Skydiving: Solo certified!
I did it, I did it, I did it (well a few weeks ago, but this is late)!
I am officially a solo certified skydiver. I have a real CSPA license card and everything. And what does that mean? Well basically I am allowed to jump all by myself. LITERALLY only by myself. I’m not allowed to jump with other people unless they have a Coach 1 or 2 rating. But now I manifest myself, get my own rig, get ready and climb into the plane on my own. This birdy has officially been kicked out of the nest (something my instructor said on jump 3 when he was no longer going to help me out of the plane).
The most amazing thing about being solo certified is that euphoric feeling of skydiving is back. This is the feeling I had on my first tandem and its back! While I loved my AFP and everything I learned, there is a much higher level of stress when you feel pressured to pass each level in the progression.
I had a friend ask about what the orange things are on my arms in a previous post, so I thought I would share some fun facts and things I have learned:
- Well those orange things are grippers and they allow people doing relative work to hold on to each other more easily in the air. They are also great for students with instructors helping them.
- There are tons of skydiving disciplines! Free flying, relative work (formation), wingsuit, swooping, accuracy and canopy relative work. I’m sure I am missing a bunch.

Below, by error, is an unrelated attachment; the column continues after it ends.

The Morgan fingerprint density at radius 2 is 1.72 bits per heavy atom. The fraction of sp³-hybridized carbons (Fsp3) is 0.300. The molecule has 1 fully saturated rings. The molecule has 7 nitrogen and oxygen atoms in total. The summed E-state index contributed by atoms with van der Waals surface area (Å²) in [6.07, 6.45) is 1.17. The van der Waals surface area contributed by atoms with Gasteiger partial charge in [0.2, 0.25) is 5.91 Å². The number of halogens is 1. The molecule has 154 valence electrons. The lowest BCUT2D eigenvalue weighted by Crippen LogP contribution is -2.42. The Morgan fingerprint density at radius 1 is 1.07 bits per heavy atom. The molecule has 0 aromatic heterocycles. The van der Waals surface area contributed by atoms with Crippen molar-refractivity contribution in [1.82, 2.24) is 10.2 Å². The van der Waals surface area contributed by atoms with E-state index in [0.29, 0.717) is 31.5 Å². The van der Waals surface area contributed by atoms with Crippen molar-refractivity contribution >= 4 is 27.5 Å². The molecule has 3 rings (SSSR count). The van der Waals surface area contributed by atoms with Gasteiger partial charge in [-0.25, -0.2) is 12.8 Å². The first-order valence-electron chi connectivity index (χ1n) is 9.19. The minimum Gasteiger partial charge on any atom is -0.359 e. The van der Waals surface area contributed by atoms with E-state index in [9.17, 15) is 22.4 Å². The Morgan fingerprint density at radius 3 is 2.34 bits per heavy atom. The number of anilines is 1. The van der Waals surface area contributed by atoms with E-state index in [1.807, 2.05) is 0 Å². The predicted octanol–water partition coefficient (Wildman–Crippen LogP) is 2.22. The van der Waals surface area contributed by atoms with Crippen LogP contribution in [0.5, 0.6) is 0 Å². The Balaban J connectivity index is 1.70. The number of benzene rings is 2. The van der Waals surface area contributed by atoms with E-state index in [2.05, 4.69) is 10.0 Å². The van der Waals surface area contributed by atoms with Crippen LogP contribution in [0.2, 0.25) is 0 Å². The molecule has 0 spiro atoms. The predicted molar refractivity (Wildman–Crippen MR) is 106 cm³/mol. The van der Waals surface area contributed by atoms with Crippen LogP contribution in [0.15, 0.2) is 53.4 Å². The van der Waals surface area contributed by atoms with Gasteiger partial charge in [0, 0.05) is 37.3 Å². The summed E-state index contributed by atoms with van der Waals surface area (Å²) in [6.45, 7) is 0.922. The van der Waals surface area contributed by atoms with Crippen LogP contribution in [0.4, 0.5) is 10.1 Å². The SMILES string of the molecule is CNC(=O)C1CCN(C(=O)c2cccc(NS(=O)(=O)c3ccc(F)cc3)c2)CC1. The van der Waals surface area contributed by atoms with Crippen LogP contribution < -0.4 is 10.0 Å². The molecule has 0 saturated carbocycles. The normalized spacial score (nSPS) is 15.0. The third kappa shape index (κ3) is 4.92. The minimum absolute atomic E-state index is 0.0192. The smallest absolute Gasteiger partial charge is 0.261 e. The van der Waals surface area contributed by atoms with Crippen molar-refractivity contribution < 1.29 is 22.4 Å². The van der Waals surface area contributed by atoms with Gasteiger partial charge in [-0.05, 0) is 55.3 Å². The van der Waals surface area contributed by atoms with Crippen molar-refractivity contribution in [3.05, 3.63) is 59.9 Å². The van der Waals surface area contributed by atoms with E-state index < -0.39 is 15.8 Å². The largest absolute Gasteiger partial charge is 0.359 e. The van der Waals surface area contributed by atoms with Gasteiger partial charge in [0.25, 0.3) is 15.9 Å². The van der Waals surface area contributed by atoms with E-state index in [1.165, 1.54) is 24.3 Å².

- Landing on your feet is actually much more difficult than it looks. If you flare (pull down the breaks) too high, too low or “reach” for the ground, there is a strong likelihood that you will get well acquainted with the ground.
- The door is actually kind of scary. Your mind tells your body that jumping out of an airplane might be a bad idea. This has only lessened in the last few jumps.
- Building on that, it is difficult to get out the door gracefully. A large number of my early jumps involved me flopping out the door and flipping threw the air.
- We don’t pull a ripcord. We throw a pilot chute, which is attached to a bridle that pulls out the main parachute.
- There is also this thing called a burble (dead air behind a skydiver) and throwing your pilot chute into it kind of sucks. It’s a special experience wondering why your parachute is not opening on your fourth skydive.
- This is for my family and friends: there is something called an automatic activation device (AAD). Essentially, if at a preprogrammed height from the ground a skydiver is still going at freefall speed, it will cut the reserve cable and deploy the reserve parachute. This is a great backup if someone were to pass out.
- There are several license levels in Canada. I am now working for my ‘A” cop license. I have to demonstrate several skills in freefall including tracking, barrel rolls, and back and front loops. I also have to learn to pack, have 10 pack jobs signed off, jump my own pack job, go over safety, make 10 accuracy landings and pass a written test with an 80%